Bobby Abreu was my 24th ranked hitter, I unabashedly believe in him to be a 20-20 talent with great OBP/AVE potential, which leads to great run scoring and RBIs, especially if he bats third or fourth in the lineup.

I didn’t think he’d run out of the gate, literally, with 11 SBs in just 22 games. Clearly he won’t steal 80 bases, but could easily swipe 30 at this point. So far, the power hasn’t been here (zero HRs), but he should be good for 15 or so. Abreu will be a 15-30 player instead of the 20-20 talent I thought. Still, that is eminently valuable.

Marco Scutaro – Second base/Third base/Outfield, Toronto Blue Jays – There is a reason Scutaro remains available in 21 percent of Yahoo leagues: he is 33, he has never hit more than nine HRs (which he did in 2005), knocked in more than 60 RBIs (2008), scored more than 76 runs (2008), or stolen more than seven bases (2008). A lot of his performance this year is tied to him tripling his walk rate, which cannot continue – he has 23 walks this year compared to 57 total walks last year. This won’t continue, nor will his batting average or OBP. He could score 90 runs or so, but double-digit HRs still seems unlikely.

Nyjer Morgan – Outfield, Pittsburgh Pirates – Morgan bats in a nice spot of the order and should get some scoring love. So far, he is a career .299 hitter with a .355 OBP in 364 at bats. He is still early in his career, but, in addition to being a good source for steals (six already this year), he could add decent batting average (unlike say Michael Bourn) and a good amount of runs.

Russell Branyan – First base/Third base, Seattle Mariners – in his major league career, Branyan has struck out 812 times in 781 games. Despite his amazing ability to swing and miss, Branyan has always had great power upside. With a full-time gig in Seattle, he could hit 30 HRs and add 70 RBIs this year. He is a batting average liability, so be careful. If you buy in, enjoy the cheap home runs, they should continue.

Asdrubal Cabrera – Second base/Shortstop, Cleveland Indians – Cabrera is off to a scorching start (17 runs, 13 RBIs, 4 SBs, and a .333 AVE in just 23 games) and has been elevated to the second spot in the order. Las year was a disappointment, mostly due to his inability to get on base (.346 OBP). So far, his OBP has increased by 90 points (.435), which is out of whack with his minor league average of .350 OBP (only .325 in AAA). There is a lot of buzz around Asdrubal; so if you can get value based on his April performance, do so. If not, he should continue to bring you decent returns.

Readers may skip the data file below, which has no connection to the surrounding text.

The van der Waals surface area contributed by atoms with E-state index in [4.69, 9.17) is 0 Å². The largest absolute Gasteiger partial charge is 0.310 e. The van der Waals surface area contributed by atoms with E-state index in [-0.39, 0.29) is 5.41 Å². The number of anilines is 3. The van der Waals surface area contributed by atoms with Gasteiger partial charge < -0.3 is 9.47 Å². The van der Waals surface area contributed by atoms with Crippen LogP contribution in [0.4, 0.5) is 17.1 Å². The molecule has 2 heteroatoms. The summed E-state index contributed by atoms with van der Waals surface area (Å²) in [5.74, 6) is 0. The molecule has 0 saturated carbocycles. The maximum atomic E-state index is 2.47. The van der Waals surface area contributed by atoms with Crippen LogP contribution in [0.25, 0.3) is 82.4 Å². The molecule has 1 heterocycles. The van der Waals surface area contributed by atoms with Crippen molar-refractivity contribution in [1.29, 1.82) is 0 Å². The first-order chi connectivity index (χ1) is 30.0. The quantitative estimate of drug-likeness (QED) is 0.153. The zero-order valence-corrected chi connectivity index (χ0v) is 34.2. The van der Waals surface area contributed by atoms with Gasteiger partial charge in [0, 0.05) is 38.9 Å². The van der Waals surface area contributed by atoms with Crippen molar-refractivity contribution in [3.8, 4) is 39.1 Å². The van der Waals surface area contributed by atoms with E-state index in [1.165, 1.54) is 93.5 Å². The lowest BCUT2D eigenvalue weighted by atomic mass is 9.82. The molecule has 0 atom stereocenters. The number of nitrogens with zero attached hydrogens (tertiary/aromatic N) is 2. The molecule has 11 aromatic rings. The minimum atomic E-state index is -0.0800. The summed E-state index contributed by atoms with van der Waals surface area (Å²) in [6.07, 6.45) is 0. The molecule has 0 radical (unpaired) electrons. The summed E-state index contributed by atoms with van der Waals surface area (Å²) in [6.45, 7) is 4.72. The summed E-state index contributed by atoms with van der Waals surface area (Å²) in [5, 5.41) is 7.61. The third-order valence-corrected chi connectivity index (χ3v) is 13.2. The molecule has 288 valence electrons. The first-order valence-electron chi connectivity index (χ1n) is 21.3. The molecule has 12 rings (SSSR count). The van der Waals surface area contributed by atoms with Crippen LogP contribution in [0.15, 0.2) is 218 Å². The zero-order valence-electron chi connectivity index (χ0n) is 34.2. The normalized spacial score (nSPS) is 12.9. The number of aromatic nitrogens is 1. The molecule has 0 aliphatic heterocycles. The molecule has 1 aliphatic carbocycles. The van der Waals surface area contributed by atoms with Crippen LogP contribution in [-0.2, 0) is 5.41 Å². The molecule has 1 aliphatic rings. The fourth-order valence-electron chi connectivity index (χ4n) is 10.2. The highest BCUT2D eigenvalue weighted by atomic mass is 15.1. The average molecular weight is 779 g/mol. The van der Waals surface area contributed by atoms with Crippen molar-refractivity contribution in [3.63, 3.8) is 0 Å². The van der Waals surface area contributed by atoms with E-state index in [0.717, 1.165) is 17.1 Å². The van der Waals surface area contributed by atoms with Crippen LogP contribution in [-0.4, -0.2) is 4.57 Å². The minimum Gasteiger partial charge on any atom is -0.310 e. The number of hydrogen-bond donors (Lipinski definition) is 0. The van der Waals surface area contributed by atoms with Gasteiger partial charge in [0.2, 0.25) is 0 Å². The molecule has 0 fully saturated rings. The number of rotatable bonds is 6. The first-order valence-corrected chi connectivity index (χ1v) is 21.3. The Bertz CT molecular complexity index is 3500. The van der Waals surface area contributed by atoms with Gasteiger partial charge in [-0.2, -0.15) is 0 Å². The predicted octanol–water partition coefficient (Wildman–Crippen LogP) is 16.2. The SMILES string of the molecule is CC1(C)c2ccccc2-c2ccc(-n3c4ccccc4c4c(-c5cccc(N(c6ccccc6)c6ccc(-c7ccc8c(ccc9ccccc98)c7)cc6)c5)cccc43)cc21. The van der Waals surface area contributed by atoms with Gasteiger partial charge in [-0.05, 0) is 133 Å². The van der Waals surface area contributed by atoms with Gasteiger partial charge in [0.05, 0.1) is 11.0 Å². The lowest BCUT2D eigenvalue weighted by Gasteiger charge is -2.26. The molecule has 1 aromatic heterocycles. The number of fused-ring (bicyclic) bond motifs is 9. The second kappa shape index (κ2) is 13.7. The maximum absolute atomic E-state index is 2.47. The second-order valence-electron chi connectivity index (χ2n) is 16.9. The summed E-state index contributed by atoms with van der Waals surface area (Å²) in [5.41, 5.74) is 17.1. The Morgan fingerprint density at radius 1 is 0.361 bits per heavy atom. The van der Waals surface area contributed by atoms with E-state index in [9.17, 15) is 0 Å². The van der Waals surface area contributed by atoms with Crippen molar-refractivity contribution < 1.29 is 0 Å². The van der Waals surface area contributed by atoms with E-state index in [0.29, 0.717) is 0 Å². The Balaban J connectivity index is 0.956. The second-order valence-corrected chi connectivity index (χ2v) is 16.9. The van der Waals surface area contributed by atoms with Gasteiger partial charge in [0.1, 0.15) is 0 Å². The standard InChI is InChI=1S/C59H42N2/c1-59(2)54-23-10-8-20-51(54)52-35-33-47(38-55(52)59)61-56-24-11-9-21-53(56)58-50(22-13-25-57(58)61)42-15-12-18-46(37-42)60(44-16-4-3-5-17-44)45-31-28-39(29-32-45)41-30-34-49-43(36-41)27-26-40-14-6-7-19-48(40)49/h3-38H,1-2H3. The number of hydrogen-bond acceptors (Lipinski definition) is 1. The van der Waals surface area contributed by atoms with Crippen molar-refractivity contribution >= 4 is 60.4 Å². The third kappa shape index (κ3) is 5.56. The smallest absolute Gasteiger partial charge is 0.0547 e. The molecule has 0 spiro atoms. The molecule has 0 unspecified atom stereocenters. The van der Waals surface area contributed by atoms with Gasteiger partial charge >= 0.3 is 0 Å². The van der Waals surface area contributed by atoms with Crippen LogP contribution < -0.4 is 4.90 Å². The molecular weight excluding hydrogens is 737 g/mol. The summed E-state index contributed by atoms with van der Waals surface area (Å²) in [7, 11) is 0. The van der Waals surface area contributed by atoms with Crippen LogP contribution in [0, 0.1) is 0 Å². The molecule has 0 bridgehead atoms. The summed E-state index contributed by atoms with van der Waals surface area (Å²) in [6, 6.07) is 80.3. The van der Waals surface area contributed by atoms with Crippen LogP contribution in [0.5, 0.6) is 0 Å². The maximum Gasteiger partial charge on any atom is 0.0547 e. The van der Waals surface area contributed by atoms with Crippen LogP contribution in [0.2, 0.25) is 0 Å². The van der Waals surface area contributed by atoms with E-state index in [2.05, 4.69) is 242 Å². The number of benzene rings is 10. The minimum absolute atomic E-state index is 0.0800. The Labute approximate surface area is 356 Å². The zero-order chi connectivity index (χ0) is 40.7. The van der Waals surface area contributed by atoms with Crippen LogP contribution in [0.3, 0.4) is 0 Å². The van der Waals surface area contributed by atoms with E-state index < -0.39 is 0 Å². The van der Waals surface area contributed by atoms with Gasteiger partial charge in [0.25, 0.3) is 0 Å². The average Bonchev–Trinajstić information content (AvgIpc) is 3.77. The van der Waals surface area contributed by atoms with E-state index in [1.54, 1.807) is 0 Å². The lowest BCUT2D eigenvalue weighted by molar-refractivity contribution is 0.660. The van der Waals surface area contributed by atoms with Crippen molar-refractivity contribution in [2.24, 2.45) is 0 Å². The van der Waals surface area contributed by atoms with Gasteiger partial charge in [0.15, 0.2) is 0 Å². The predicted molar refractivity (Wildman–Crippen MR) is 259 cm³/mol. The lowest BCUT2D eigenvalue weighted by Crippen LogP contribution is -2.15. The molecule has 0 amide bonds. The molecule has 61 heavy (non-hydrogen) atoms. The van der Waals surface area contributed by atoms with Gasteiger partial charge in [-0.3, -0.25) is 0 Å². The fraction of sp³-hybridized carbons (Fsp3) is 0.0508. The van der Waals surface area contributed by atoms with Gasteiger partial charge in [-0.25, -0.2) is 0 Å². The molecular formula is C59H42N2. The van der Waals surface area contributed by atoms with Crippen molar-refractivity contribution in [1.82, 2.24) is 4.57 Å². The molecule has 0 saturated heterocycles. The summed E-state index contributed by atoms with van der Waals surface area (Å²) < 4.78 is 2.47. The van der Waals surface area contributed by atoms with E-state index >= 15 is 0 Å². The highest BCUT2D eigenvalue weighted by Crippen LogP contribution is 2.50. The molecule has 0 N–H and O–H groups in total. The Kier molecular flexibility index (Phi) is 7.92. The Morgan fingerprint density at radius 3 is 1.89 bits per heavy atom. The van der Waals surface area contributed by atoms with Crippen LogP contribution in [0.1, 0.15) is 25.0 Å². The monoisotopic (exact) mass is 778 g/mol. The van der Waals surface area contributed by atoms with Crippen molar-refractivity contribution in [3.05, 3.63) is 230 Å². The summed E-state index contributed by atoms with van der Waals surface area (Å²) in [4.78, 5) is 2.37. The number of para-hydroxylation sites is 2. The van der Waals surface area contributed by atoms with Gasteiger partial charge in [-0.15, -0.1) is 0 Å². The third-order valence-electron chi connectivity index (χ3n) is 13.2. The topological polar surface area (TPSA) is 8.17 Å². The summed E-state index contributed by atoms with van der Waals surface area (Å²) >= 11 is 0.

Zack Greinke – Kansas City Royals – I had Greinke as the 19th best pitcher in the pres-season. In 2009, he is leading the majors in wins (five), ERA (0.50), complete games (two), strikeouts (44) and WHIP (0.89). Wowsers! Greinke has always had promise, and while he won’t continue to be the Albert Pujols of starters, I’d enjoy the ride while it lasts. A top-10 starter this year? Yeah, I’m buying that.

Yovani Gallardo – Milwaukee Brewers – Gallardo has been a fantasy tease for what seems like forever. He debuted in 2007, going 9 -5 with a 3.67 ERA, 1.27 WHIP, and 101 Ks in 110 innings. Gallardo was injured last year, only pitching 24 innings. If he is healthy, Gallardo should be nasty. So his stats so far this season aren’t out of line with what a healthy Gallardo can produce.

Wandy Rodriguez – Houston Astros – Ask my leaguemates, I’ve always loved Wandy – he is consistently awesome at home. So far, this year, in two away starts, Rodriguez has posted a 2.77 ERA and 1.15 WHIP, while striking out nine in 13 innings. Last year, Rodriguez struck out 131 batters in just 137 innings. Rodriguez could be ready to take the leap and be a 180+ K pitcher. If so, awesome.

Edwin Jackson – Detroit Tigers – In 2008, Jackson posted a 3.86 ERA and 1.29 WHIP in March/April, and 3.57 ERA and 1.59 WHIP in May. So Jackson has flirted with useable fantasy stats (not including the WHIP) early in the last two seasons. I’m cautiously optimistic that he can continue the trend. However, if someone really believes this is possible, I’m selling fast. Simply put, you can’t predict pitchers.

Javier Vazquez – Atlanta Braves – Vazquez has 42 Ks in 32 innings so far. I love Vazquez like Selena Roberts loves AROD. One salient detail:

He now gets to face a pitcher at least twice a game, so his strikeouts will improve and his ERA/WHIP should go down.

Vazquez has posted a 1.22 WHIP, which is awesome and would suggest his 3.38 ERA is not out of line. I’m buying his start as the real Vazquez.

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One response to this post.

  1. […] might remember that I profiled some hot starters in late April – I’m happy that I discussed Adam Lind, Adam Jones, Nick Swisher, Jason Bay, Russell Branyan, Zack G…. But that’s the past and this is the […]